“Whether you’re a man or a woman, you carry 6-meter high pipes over ladders to place three-meter ceilings, you know? I mean, anyway, it’s physically demanding on both sexes, ”she said.

When the pre-internship program ended, she asked for a chance to be able to shade a few plumbing and pipe fittings – and for Mary Beth Johnson, West Virginia Heating & Plumbing’s first female president, ended up in the company more than 130 years of history.

“There are a few women who have worked here, but it’s not typical,” Johnson said.


Pipe fitter apprentice Angel George (left) discusses plans for next job with West Virginia Heating & Plumbing President Mary Beth Johnson.

Because the training is so comprehensive – and expensive – for new hires, she loved giving George the opportunity to make sure this was the right career path.

So after she shadowed and decided, ‘This is something I want to pursue,’ she applied for apprenticeships “through the Plumbers and Pipefitters Union Local 625.

Over five years of paid work, students complete 1,100 hours of class and 8,500 hours in the field.

“When they come out at the end, they actually have the equivalent of a college education. … what they do is a work of art and it is very complicated … so they need all the training they can get. “

The Plumbers and Pipefitters Internship is a registered internship through the United States Department of Labor, which has seen a 218% increase in the number of female apprentices in recent years.

“On average, the starting salary for an internship is $ 70,000 per year. … 94% of apprentices who complete an apprenticeship program maintain long-term employment, ”said Karen Wade, the apprenticeship and training representative for the program and one of the first women to join the industry a few decades ago.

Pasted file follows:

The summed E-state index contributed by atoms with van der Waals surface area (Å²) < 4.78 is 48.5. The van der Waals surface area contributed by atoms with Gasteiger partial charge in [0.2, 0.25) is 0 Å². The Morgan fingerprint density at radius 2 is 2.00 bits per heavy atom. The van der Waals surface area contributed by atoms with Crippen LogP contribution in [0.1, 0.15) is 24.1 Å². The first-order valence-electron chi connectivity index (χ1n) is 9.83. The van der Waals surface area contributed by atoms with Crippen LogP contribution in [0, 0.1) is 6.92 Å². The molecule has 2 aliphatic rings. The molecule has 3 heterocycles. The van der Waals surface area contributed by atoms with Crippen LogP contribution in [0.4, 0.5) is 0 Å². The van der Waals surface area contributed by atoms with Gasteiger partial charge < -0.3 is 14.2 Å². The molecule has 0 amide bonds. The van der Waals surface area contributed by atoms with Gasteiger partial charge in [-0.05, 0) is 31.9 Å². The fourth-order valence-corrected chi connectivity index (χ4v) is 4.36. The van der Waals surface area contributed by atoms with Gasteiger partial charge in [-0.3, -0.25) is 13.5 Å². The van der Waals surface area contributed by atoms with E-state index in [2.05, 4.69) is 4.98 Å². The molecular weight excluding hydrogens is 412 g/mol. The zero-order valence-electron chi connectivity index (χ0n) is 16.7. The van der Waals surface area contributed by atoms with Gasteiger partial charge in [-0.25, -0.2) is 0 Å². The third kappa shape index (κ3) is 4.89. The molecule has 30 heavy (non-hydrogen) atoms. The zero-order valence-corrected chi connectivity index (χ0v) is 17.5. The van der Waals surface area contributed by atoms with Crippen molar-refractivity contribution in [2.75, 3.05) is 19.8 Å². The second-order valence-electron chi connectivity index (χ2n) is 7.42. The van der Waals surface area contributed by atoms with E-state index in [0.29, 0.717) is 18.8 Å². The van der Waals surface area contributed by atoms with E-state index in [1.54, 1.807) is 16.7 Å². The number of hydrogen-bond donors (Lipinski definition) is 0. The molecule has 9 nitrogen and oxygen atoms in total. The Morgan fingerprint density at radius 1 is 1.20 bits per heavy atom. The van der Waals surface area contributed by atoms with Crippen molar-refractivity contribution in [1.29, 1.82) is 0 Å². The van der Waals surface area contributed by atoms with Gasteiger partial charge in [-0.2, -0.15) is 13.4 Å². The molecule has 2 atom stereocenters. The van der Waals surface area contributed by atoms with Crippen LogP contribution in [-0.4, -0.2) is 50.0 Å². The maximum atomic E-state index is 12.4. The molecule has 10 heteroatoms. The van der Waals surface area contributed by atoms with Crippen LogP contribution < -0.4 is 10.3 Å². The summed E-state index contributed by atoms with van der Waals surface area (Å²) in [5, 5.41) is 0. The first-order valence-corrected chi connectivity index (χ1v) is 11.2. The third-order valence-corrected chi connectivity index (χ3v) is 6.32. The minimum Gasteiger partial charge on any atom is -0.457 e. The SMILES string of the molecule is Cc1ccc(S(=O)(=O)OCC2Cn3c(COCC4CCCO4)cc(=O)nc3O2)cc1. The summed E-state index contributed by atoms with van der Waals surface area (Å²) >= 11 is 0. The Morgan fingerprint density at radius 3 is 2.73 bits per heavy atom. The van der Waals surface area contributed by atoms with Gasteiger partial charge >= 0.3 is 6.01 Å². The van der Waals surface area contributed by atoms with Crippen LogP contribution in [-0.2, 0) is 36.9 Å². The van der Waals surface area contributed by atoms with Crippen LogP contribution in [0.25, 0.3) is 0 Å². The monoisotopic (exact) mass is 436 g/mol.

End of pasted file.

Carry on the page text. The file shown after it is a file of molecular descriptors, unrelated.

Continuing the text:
“Apprenticeships gave me my chance and it was a great opportunity. I have loved working in the industry and it has also made me very passionate about paving the way for other women to have that same opportunity, ”she said.

Even today, said Angel George, with role models to follow, “The face of this type of field is mostly men.


Angel George (second from right) sits at lunch with other union fitters.

‘I think my goal is for women not to feel like it just has a man’s face, but that doesn’t mean you can’t break that ground.

‘I’m the only woman on the yard – there are no more plumbers, canal workers, painters, construction workers. They all treated me like a sister there. They don’t treat me differently. “

She sees herself as a role model – not just to other women who might be considering the same career path. But for two future men who look to her examples.

“I just feel like an individual, whether I’m a woman or not, if I have the drive to do it, then you can make it happen. … and that’s what I wanted to show my kids is that whether or not we’ve been put in a bad situation by COVID just because I’m a woman doesn’t mean I can’t go out and find a better situation creating for myself and for them. “